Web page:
Can Faulty Workmanship Give Rise to a Covered Insurance Claim? Illinois Court Says Yes

The court states the issue in its first sentence: “This case presents a straightforward, but unsettled, question of Illinois law: Is there an ‘occurrence’ under standard-form comprehensive general liability (“CGL”) policies… Read More
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When Is A Shovel Better Than A Jackhammer? Dig Safe Violation = Problem

At times the subject of contractor jokes, Dig Safe laws and regulations are not to be trifled with; a Massachusetts contractor learned this lesson the hard way. Although the contractor notified Dig Safe ahead of time, and the gas utility marked some… Read More
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Insurance Statute of Limitations Upheld Even After Timely Notice

The insured sustains major water damage on December 19, 2009 (an unoccupied house under construction), and learns about the damage on December 28. He gives prompt notice to the carrier. The carrier investigates, and January 14, 2011 – just over a y… Read More
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Reference to Arbitration Did Not Toll Statute of Limitations

Where homeowners sought to arbitrate an insurance coverage dispute within the two-year statute of limitations, but the carrier declined to do so, the homeowners’ failure to file a lawsuit within that two-year period resulted in the claim being dism… Read More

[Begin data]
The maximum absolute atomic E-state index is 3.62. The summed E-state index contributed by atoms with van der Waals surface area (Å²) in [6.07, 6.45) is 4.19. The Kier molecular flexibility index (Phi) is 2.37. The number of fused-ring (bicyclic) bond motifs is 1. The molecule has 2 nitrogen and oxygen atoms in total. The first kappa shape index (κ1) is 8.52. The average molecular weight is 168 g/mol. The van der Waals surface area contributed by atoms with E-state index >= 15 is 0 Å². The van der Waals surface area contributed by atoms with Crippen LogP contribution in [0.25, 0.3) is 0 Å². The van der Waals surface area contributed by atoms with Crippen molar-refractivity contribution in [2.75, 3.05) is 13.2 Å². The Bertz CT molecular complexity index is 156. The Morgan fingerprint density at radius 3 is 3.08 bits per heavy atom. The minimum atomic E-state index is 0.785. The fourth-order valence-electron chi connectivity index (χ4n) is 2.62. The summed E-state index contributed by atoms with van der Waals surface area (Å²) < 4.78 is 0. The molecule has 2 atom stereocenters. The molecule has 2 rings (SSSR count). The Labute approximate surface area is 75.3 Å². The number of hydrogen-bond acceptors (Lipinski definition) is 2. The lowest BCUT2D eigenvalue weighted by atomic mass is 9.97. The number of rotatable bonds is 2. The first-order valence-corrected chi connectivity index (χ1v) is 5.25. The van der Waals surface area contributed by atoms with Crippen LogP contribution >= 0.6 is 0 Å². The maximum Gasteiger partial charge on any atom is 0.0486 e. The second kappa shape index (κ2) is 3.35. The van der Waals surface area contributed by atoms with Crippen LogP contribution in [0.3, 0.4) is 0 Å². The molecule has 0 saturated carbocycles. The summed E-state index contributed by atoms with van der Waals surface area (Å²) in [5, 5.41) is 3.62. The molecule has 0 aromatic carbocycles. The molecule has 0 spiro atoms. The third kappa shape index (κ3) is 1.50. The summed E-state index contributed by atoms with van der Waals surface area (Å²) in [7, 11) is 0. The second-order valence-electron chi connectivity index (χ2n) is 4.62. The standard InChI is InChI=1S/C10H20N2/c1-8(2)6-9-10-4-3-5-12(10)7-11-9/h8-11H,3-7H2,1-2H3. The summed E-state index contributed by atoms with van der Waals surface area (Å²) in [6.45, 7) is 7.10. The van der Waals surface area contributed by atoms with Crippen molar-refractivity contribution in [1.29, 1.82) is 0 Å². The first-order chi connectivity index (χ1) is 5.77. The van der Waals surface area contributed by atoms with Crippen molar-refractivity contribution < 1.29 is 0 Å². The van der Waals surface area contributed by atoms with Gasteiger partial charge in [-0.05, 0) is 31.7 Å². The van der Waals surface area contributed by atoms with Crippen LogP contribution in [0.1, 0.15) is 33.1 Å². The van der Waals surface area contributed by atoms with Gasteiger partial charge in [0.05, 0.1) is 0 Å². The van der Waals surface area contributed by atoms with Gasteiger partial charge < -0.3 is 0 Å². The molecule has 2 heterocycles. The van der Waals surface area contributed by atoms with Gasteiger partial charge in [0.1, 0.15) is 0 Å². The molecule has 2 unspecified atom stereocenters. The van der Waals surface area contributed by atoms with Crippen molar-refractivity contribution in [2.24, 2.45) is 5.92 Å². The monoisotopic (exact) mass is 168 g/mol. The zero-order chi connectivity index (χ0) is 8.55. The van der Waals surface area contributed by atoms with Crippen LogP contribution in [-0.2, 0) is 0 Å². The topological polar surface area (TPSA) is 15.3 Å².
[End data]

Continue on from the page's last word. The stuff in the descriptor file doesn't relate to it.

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Interplay of General Liability and Pollution Liability Coverage

An explosion caused by release of natural gas from a damaged pipe caused personal injury and property damage. Resulting lawsuits against the contractor whose crew damaged the pipe were defended by the contractor’s general liability (GL) carrier, wh… Read More
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Insurance Coverage for Damaged NYC Tower Crane

Readers will recall photos of a tower crane damaged by Hurricane Sandy. Construction of the NYC high-rise building known as One57 was underway when the crane was lashed by hurricane-force winds. The crane jib was apparently blown backwards, and ended… Read More
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Parsing the GL Exclusion of Coverage for “Your Work”

Another state has joined the group of states that parse a common GL exclusion to allow coverage to remedy non-defective work damaged by defective work. The Supreme Court of New Hampshire just issued its decision, in the case of Cogswell Farm Condomin… Read More
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About Stan Martin

Stanley A. Martin's Profile Image
Stan Martin holds a law degree and an undergraduate degree in architecture. He has been involved with the construction industry for more than 45 years, working in construction prior to law school and beginning his construction law practice. Over the course of his career, he has served on boards and committees for organizations including the Associated General Contractors of Massachusetts, the Boston Society of Architects, and the Massachusetts Building Congress.

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